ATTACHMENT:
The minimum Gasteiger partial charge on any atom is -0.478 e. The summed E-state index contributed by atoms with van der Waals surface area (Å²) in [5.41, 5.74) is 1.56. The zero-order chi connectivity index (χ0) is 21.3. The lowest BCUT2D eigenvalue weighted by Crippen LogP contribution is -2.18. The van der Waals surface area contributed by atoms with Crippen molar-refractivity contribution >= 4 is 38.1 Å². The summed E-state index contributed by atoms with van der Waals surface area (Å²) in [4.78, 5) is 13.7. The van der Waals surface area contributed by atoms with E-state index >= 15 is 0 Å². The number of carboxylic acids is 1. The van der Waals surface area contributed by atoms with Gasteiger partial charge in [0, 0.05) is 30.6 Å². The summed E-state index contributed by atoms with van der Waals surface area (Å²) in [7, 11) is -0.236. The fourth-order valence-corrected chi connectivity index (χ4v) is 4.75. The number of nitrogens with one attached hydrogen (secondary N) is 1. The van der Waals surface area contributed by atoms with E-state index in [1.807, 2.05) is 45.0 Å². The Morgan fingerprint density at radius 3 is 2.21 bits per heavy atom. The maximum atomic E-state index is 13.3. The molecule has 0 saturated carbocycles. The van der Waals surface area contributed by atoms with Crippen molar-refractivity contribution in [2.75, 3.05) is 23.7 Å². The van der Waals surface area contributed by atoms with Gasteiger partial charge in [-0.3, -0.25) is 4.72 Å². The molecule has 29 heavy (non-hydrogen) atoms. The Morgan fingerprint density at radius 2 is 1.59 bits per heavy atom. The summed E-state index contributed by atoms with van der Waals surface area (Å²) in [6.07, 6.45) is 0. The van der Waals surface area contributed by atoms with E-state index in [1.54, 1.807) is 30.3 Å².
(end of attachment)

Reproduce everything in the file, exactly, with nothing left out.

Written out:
The minimum Gasteiger partial charge on any atom is -0.478 e. The summed E-state index contributed by atoms with van der Waals surface area (Å²) in [5.41, 5.74) is 1.56. The zero-order chi connectivity index (χ0) is 21.3. The lowest BCUT2D eigenvalue weighted by Crippen LogP contribution is -2.18. The van der Waals surface area contributed by atoms with Crippen molar-refractivity contribution >= 4 is 38.1 Å². The summed E-state index contributed by atoms with van der Waals surface area (Å²) in [4.78, 5) is 13.7. The van der Waals surface area contributed by atoms with E-state index >= 15 is 0 Å². The number of carboxylic acids is 1. The van der Waals surface area contributed by atoms with Gasteiger partial charge in [0, 0.05) is 30.6 Å². The summed E-state index contributed by atoms with van der Waals surface area (Å²) in [7, 11) is -0.236. The fourth-order valence-corrected chi connectivity index (χ4v) is 4.75. The number of nitrogens with one attached hydrogen (secondary N) is 1. The van der Waals surface area contributed by atoms with E-state index in [1.807, 2.05) is 45.0 Å². The Morgan fingerprint density at radius 3 is 2.21 bits per heavy atom. The maximum atomic E-state index is 13.3. The molecule has 0 saturated carbocycles. The van der Waals surface area contributed by atoms with Crippen molar-refractivity contribution in [2.75, 3.05) is 23.7 Å². The van der Waals surface area contributed by atoms with Gasteiger partial charge in [-0.3, -0.25) is 4.72 Å². The molecule has 29 heavy (non-hydrogen) atoms. The Morgan fingerprint density at radius 2 is 1.59 bits per heavy atom. The summed E-state index contributed by atoms with van der Waals surface area (Å²) in [6.07, 6.45) is 0. The van der Waals surface area contributed by atoms with E-state index in [1.54, 1.807) is 30.3 Å².